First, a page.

But we digress; when he said, let it fly, what he meant was that on the morning of the race, after realizing that they were not only down on power because the fuel system couldn’t keep up with the demand of the engine on kill, but the street car amenities of the Cobra meant it was over 200 pounds heavier than most cars in the class. So what did they do? They did what had to be done to stay competitive.
“On the morning of the event, we decided to ditch the radiator, alternator, cooling system, and accessories to try and get it down the track quicker—we dropped 80 pounds and were still overweight,” Drew said.
After rescaling the car just minutes before entering eliminations, Jack hit the staging lanes and went rounds until ultimately facing the number one qualifier in the semi-final round; a seasoned racer with a wicked-fast, ultra light, big-cubic inch small-block Ford powered race car. “We continued to tweak the tune and the suspension all the way until the last round, and ultimately we lost by a tight margin—we went a 4.81 to his 4.80,” Drew said.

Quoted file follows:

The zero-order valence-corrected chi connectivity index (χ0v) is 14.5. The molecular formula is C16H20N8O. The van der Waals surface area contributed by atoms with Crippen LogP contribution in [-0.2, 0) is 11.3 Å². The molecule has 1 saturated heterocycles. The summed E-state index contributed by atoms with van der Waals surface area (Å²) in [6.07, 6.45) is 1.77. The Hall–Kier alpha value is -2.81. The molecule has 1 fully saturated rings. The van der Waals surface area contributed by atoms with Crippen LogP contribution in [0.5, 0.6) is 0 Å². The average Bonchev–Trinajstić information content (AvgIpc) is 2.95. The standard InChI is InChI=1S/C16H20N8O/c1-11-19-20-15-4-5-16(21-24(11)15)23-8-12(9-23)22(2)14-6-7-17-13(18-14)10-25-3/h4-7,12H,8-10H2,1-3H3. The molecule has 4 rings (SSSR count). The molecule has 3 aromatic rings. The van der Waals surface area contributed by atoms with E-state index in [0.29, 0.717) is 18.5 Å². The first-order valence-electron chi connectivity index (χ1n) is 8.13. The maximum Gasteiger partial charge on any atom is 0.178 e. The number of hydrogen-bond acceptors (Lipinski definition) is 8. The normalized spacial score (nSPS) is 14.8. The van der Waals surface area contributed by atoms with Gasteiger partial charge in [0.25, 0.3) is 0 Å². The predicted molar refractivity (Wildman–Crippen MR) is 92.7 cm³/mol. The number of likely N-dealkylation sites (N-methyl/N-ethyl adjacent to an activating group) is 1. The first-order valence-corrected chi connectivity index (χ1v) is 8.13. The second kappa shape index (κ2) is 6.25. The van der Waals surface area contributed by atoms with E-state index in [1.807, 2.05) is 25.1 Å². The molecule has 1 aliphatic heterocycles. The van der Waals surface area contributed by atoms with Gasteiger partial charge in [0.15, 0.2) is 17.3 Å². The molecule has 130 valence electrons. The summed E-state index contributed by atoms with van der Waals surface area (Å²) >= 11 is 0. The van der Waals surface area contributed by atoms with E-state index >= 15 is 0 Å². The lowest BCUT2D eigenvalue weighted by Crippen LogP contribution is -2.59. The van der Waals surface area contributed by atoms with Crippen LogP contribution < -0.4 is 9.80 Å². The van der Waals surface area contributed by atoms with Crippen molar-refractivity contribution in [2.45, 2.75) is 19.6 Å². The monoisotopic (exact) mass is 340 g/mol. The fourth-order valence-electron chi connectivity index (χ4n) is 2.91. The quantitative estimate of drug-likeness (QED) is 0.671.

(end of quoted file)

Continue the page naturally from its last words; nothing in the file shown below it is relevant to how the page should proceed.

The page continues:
It was bittersweet; as they unknowingly built a real contender with power windows, carpets and a mini-mouse of a motor; and yet, they knew that with the proper injectors and a more aggressive tune they might have walked away with the W.
Fast-forward the clock some months and they found themselves thrashing for another big West Coast, small-tire event; same story, missing parts, and late-nights. Except, this time, they had to repair an oil pan when the car went skyward on the first test hit. Nonetheless, they backed up their Vegas run in eliminations with a 4.73 at 154 mph thanks to bigger injectors and an upgraded XFI system, which, as we mentioned, makes it the quickest 4.6L-powered Terminator Cobra on earth...on a baby 8.5-inch tire no less.